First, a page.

Vindicating the skepticism expressed by Israeli leaders earlier in the week, Iran on Thursday rejected a proposal by the P5+1 (US, UK, France, China, Russia, and Germany) to rein in Iran’s nuclear program and accused the six world powers of creating a “difficult atmosphere” for compromise.
On the second day of talks in Baghdad, Iran’s chief nuclear negotiator, Saeed Jalili, met with his counterpart – European Union foreign policy chief and P5+1 representative – Catherine Ashton and conveyed his displeasure with the bloc’s proposal.
Iranian officials and media painted the six-nation bloc as the source of intransigence and focused its ire specifically at America. “What we heard in Istanbul was more interesting,” an Iranian delegate told Reuters, referring to meetings last month that appeared to offer progress in the resolution of the impasse over Iran’s nuclear program. “We believe the reason [the P5+1] are not able to reach a result is America. [The P5+1] came to Baghdad without a clear mandate so we think the atmosphere is difficult.”
The P5+1’s proposal calls on Iran to stop enriching its uranium to 20% – which brings it close to the threshold of weapon’s grade. It offers Iran badly-needed spare parts for civilian airliners, medical isotopes, and nuclear safety cooperation as incentives to agrement. Iran, on the other hand, is demanding an immediate easing of current economic sanctions and suspension of the onerous sanctions set to be imposed in the summer; in return, Tehran is offering a pledge of broader access to International Atomic Energy Agency (IAEA) inspectors, plus other minor concessions.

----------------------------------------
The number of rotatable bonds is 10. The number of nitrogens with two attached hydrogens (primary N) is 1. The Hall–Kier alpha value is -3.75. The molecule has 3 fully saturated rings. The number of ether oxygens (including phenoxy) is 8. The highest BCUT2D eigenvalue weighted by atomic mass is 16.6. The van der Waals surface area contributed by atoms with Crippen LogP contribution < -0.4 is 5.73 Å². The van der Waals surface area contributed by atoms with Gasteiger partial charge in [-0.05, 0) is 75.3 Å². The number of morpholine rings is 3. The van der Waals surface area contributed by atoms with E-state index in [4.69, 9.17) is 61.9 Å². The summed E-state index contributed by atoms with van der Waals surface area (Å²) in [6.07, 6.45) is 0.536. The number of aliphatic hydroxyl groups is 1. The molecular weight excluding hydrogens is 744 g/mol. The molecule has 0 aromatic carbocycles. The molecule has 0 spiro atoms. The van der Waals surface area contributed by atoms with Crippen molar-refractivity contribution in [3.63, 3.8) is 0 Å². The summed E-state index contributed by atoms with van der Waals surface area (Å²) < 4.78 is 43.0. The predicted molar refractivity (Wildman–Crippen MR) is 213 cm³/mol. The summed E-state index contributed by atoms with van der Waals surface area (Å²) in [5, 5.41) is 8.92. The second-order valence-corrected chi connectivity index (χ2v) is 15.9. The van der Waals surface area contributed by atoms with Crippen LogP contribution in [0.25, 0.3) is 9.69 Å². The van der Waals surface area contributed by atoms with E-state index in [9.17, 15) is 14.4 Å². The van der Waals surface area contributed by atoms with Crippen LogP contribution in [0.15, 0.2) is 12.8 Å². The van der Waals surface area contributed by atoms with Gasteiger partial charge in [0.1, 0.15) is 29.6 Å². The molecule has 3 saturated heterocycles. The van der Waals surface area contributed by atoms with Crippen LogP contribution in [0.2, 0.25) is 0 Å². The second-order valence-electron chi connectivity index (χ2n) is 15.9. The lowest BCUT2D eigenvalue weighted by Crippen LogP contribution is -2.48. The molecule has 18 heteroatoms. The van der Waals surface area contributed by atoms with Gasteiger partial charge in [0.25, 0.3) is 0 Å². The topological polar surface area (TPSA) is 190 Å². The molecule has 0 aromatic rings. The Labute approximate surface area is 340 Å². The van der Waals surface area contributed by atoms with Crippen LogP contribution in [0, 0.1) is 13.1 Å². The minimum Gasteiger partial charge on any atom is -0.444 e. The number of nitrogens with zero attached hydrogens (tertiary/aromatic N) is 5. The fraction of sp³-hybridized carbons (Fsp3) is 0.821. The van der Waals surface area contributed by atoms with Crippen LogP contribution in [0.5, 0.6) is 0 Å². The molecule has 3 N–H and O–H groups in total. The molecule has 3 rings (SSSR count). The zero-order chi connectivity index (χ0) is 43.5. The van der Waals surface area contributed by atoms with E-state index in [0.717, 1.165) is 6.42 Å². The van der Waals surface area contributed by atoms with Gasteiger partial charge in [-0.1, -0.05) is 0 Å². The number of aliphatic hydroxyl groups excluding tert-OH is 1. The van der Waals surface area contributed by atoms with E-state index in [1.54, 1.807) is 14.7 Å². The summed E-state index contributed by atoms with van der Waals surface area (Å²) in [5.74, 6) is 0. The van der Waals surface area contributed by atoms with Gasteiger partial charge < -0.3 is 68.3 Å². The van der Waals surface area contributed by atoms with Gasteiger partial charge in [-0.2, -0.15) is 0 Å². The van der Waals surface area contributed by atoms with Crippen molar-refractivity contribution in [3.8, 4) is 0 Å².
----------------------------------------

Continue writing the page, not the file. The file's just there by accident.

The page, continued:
As it stands now, the P5+1 has refused to consider suspending the impending sanctions. A US official stressed that the bloc’s proposal includes measures to alleviate the sanctions’ hardships, and that they should suffice in the confidence-building process. Nevertheless, Iran has made it clear that suspending the sanctions is the key to compromise.
“It seems that the basis for another round of negotiations doesn’t exist yet,” the Iranian delegate said. But characteristic of Iranian negotiating tactics, he left the door open for continued dialogue, thereby allowing Iran to pursue the dual track of continuing its quest for nuclear power while declaring its readiness to resolve the issue at the same time.
These are exactly the kind of tactics that Israeli Defense Minister Ehud Barak warned of on Tuesday when he said: “It appears that the Iranians are trying to reach a ‘technical agreement’ which will create the impression of progress in the talks, in order to remove some of the pressure…as well as to put off the intensification of sanctions.” He encouraged the P5+1 to remain “clear and unequivocal” in their demands.